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Adding levels

From: Revit Architecture 2011 Essential Training

Video: Adding levels

In this lesson, we are going to talk about Levels. Levels are horizontal planes or horizontal datums that run through the building, and they actually represent the true floor levels of your building. What I usually like to tell people is if you've got a button on the elevator, then you need a level for it. So start with that guideline for the levels that you need in your project. You will certainly add other levels for other meaningful horizontal datum points, like the roof, or the bottom of the footing, and so on. You want at the very minimum the levels where people actually walk around. Now, I am in the Floor Plan view. I can't add or modify my levels in the Floor Plan view, so what I have to do is actually switch to a view like an Elevation.

Adding levels

In this lesson, we are going to talk about Levels. Levels are horizontal planes or horizontal datums that run through the building, and they actually represent the true floor levels of your building. What I usually like to tell people is if you've got a button on the elevator, then you need a level for it. So start with that guideline for the levels that you need in your project. You will certainly add other levels for other meaningful horizontal datum points, like the roof, or the bottom of the footing, and so on. You want at the very minimum the levels where people actually walk around. Now, I am in the Floor Plan view. I can't add or modify my levels in the Floor Plan view, so what I have to do is actually switch to a view like an Elevation.

So I am going to go over here to the East Elevation, and you can see that we have some starting levels that are already here in the project. So we are going to begin with these and make some modifications and then add to them. So the first thing I would like to do is just kind of talk about the level itself, and I am going to just click on this Roof Level here at the top to show you this. When I click on it, and select it, you'll see a series of icons appear attached to that level. On both ends you are going to see a small, little lock icon. You are going to see this small, little 3D indicator.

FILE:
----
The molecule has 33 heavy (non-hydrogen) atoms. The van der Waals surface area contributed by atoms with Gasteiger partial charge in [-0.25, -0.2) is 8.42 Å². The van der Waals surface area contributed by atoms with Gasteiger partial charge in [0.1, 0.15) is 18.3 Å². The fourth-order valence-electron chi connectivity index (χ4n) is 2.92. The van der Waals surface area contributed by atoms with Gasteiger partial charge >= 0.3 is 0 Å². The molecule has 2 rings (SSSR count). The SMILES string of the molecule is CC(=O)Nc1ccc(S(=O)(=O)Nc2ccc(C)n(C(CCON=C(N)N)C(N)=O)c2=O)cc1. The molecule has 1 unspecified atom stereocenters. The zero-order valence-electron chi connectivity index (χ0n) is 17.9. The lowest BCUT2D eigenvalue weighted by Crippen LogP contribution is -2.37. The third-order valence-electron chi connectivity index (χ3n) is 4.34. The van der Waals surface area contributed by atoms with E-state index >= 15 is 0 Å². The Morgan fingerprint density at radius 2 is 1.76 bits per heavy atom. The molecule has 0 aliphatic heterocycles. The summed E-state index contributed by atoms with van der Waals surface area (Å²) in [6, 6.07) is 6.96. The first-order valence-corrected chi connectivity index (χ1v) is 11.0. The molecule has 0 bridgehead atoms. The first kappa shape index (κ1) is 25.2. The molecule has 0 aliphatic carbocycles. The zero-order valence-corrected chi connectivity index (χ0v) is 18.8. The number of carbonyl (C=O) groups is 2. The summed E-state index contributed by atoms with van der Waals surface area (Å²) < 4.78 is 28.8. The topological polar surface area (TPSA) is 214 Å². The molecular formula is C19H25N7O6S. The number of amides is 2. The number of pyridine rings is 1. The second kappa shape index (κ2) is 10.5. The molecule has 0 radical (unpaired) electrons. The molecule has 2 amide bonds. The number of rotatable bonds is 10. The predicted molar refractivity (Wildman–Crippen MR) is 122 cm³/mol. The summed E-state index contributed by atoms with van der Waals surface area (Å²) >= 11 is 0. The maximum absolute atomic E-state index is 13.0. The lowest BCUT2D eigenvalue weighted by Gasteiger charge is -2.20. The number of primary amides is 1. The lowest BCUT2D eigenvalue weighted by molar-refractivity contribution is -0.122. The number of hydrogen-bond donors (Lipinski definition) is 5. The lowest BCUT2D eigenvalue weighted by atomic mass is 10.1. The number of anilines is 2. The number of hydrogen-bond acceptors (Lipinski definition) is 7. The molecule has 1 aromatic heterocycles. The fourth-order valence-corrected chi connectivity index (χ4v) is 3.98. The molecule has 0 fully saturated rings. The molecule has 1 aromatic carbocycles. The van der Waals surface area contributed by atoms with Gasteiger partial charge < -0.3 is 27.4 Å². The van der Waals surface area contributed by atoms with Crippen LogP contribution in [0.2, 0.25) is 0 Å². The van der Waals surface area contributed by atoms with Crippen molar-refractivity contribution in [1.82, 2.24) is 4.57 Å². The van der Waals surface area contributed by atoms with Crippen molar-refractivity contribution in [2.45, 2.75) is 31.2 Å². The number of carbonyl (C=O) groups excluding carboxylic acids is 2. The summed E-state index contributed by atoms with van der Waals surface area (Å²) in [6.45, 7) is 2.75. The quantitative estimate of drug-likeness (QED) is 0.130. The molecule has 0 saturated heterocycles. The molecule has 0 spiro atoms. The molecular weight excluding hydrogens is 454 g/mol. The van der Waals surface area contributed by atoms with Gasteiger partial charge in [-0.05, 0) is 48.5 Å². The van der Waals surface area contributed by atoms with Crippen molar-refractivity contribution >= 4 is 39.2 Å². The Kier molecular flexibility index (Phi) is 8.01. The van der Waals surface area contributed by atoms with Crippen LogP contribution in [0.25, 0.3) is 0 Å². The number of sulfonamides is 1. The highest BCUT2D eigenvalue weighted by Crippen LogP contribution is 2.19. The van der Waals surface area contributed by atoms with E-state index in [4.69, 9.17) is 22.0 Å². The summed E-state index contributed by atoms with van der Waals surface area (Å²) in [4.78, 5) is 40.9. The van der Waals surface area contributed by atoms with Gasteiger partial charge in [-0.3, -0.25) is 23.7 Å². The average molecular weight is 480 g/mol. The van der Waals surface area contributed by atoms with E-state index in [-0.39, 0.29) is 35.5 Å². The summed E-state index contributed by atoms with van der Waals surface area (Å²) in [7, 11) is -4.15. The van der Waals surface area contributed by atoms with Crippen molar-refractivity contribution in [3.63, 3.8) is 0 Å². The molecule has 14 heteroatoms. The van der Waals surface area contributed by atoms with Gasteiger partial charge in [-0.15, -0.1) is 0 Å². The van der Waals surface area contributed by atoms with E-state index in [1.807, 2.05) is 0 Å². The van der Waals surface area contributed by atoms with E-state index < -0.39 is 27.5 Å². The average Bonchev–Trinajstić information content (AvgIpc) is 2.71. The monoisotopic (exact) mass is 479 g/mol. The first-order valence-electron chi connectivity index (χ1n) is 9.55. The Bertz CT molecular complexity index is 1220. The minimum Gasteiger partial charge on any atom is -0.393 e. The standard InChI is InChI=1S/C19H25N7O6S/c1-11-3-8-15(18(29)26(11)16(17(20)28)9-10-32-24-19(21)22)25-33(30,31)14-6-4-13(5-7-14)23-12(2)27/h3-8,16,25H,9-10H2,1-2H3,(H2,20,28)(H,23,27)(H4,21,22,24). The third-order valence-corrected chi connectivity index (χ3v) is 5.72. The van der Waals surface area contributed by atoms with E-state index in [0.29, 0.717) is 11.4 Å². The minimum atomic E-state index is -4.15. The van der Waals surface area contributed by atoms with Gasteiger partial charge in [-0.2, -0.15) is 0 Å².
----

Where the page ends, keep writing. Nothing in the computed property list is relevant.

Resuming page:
You are going to see this small, little open circle, and again, if I pause over any one of these, a little tooltip does appear, giving you some indication of what these controls will do. On this end, I have Parameters that I can edit, like the height of the level, the name of the level. There is a little squiggly control hidden away between those two parameters, and the tooltip there says, Add elbow. That's how this level here has the little jog in it, and actually it's still not terribly legible with the 5 feet, so I can actually further adjust it, like so.

But the way that that was done was I just clicked on the little squiggly, and that gave them the little elbow there; they being whoever built this template that we started with. If you want to remove an elbow, you just drag it back to horizontal, and it kind of snaps back and removes the little elbow grips that were previously there, here and here. If you want to rename a level, you just click on the text and you type in something else.